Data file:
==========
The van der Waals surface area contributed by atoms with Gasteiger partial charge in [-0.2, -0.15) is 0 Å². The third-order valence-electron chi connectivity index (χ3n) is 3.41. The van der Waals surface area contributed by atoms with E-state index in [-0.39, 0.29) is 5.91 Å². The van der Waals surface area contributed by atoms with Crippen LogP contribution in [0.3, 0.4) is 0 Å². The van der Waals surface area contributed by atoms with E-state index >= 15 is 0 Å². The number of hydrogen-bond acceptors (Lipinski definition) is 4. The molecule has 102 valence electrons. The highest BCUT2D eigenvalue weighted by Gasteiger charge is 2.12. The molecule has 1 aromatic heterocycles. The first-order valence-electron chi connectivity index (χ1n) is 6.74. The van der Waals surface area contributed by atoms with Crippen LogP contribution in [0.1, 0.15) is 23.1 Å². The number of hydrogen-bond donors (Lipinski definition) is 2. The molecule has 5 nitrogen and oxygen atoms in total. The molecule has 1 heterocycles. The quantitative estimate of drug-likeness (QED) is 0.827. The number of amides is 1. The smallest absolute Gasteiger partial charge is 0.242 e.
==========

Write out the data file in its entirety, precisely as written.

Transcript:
The van der Waals surface area contributed by atoms with Gasteiger partial charge in [-0.2, -0.15) is 0 Å². The third-order valence-electron chi connectivity index (χ3n) is 3.41. The van der Waals surface area contributed by atoms with E-state index in [-0.39, 0.29) is 5.91 Å². The van der Waals surface area contributed by atoms with Crippen LogP contribution in [0.3, 0.4) is 0 Å². The van der Waals surface area contributed by atoms with E-state index >= 15 is 0 Å². The number of hydrogen-bond acceptors (Lipinski definition) is 4. The molecule has 102 valence electrons. The highest BCUT2D eigenvalue weighted by Gasteiger charge is 2.12. The molecule has 1 aromatic heterocycles. The first-order valence-electron chi connectivity index (χ1n) is 6.74. The van der Waals surface area contributed by atoms with Crippen LogP contribution in [0.1, 0.15) is 23.1 Å². The number of hydrogen-bond donors (Lipinski definition) is 2. The molecule has 5 nitrogen and oxygen atoms in total. The molecule has 1 heterocycles. The quantitative estimate of drug-likeness (QED) is 0.827. The number of amides is 1. The smallest absolute Gasteiger partial charge is 0.242 e.